Think Tata Institute of Social Sciences, Tata Institute of Fundamental Research or National Centre for Performing Arts, the Tatas have been integral not only to Mumbai but the development of India too. Business commentator Peter Casey argues why they are also integral to the world in the book, The Greatest Company in the World? the guide shares select excerpts
One of JRD’s most memorable traits was a love of flying, a consuming passion that contributed to his corporate legacy. After taking an aerial joyride at the age of fifteen, JRD was hooked for life.
A crescent moon lights up the night sky as the dome of the Taj Mahal Hotel built by Jamsetji Tata, looks resplendent in its regalia. Pic/AFP
He avidly followed the career of his friend and neighbour Louis Bleriot, the great French aviator who, in 1909, was the first to fly across the English channel. As soon as he could, JRD began taking flying lessons and soloed after only three and a half hours in the air with an instructor.
A general view of an illuminated Tata Steel plant in Jamshedpur. Pic/AFP
>> In 1929, he became India’s very first recipient of a pilot’s license. Just three years later, in 1932, he founded the nation’s first commercial airline, Tata Airlines, with an investment of 2,00,000 rupees (about $45,000 in today’s times) from Tata Sons, which was sufficient to purchase two second-hand planes.
Jehangir Ratanji Dadabhoy Tata (1904-1993)
>> The pilot of the first commercial flight ever made in India was none other than JRD, who personally flew a cargo of mail from Karachi to Bombay.
Extracted from The Greatest Company in the World? The Story of Tata by Portfolio (Penguin Books India).
Dorab’s passion for sport led him to advocate India’s participation in the Olympics as early as 1919, much before the nation had established its own Olympic committee.
Sir Dorabji Tata (1859-1932)
>> With hope in his heart, Dorab decided to send three of the runners, at his own expense, to the Antwerp Games of 1920. ‘I hoped that with proper training and food under English trainers and coaches they might do credit to India. This proposal fired the ambition of the nationalist element in that city to try and send a complete Olympic team,’ he later explained in a letter to the International Olympic Committee president, Count Baillet Latour, in 1929.
>> Dorab became president of the fledgling Indian Olympic Council and personally financed the Indian team’s participation in the 1924 Games in Paris — where it is reported that his wife, Meherbai Tata, took part in the tennis mixed doubles fixtures. Meherbai was a top tennis player and had won many national level tournaments in the early 1920s.
>> Dorab regularly scouted for sporting talent and established training clubs and facilities to develop it. The Willingdon Sports Club, the Parsi Gymkhana, the High Schools Athletic Association and the Bombay Presidency Olympic Games Association were all initiated by Dorab. Thanks to his involvement, India won the gold medal in hockey at the 1928 Olympics in Amsterdam.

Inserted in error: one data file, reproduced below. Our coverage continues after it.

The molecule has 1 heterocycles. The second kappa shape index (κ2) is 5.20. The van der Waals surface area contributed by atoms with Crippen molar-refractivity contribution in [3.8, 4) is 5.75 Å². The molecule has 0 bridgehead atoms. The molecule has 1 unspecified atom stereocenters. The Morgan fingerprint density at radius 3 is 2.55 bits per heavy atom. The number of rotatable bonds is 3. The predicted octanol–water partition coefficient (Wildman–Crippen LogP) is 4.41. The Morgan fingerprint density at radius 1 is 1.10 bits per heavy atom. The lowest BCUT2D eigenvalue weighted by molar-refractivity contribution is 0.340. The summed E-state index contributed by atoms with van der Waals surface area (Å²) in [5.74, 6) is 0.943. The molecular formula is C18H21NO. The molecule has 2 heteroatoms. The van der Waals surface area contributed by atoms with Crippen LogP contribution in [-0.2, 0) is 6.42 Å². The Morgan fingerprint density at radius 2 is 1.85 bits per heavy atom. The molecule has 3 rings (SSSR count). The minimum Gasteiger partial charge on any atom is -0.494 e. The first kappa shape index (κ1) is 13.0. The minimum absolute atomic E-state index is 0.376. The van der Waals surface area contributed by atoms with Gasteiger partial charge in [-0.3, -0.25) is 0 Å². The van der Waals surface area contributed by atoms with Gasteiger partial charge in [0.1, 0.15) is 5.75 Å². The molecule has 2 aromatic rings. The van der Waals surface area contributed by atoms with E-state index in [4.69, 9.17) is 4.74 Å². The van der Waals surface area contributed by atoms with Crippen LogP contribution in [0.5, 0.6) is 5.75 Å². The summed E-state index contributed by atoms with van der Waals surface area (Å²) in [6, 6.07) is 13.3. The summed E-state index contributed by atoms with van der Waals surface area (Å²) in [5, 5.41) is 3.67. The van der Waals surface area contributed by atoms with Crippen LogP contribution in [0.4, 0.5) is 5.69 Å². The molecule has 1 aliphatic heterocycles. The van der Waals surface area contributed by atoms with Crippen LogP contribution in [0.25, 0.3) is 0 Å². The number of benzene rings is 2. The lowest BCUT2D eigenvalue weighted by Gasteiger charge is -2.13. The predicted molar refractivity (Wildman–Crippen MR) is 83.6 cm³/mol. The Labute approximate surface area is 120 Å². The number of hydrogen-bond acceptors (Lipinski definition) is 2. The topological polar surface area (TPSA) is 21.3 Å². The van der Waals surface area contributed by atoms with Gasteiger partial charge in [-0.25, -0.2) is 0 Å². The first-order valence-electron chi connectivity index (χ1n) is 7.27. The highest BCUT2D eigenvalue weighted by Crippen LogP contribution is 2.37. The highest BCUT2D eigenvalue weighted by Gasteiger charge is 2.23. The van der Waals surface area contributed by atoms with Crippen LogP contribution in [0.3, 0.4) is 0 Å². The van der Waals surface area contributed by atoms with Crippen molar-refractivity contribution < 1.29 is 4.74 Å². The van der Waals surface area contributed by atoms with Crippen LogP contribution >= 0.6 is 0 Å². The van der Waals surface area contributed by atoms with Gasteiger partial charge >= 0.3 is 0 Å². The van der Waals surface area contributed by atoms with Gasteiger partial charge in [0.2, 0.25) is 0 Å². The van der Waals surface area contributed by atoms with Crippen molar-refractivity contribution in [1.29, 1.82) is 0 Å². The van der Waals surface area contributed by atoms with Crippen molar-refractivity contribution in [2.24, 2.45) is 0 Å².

Around 1880, while he was visiting Manchester, in the heart of industrial England, researching new machinery for Empress Mills, Jamsetji attended a lecture by the celebrated philosopher, essayist and social critic Thomas Carlyle.
Jamsetji Tata (1839-1904)
‘Those who control the iron and steel well in time come to control the gold as well,’ Carlyle remarked to his Manchester audience. And Jamsetji had an epiphany...It inspired in him a vision of an iron and steel company...and making the growth of truly metropolitan cities possible.
The Greatest Company in the World? The Story of Tata, Peter Casey, Portfolio (Penguin India), `599. Available at leading bookstores.
>> Jamsetji sought encouragement from the chief commissioner of the Great Indian Peninsula Railway, only to be rebuffed. The chief swore to ‘eat every pound of steel rail the Tatas succeed in making’.
>> Even before ground was broken, Jamsetji was thinking in ways quite foreign to the builders of the nineteenth-century Industrial Revolution. English mill towns like Liverpool and Manchester offered workers filthy slums. Jamsetji resolved not to make the same mistakes. He began by taking the costly and unconventional step of hiring a town planner. In addition to installing a water-filtration system to avoid water pollution, he built dedicated outhouses and a grain depot — both unknown in the English mill towns.
>> At this point in the Industrial Revolution, managers thought of exploiting their employees. Jamsetji felt that it was his duty not just to make living conditions tolerable, but to actually improve his workers’ lives. His companies offered shorter working hours; provided more comfortable working conditions, with special attention to adequate ventilation (perceived as a ‘luxury’ at the beginning of the twentieth century); and created both a pension fund at Empress Mills (1866 Provident Fund) and an accident fund (1895 Accident Compensation Fund) at a time when these were rare in the West and almost unheard of in the East.
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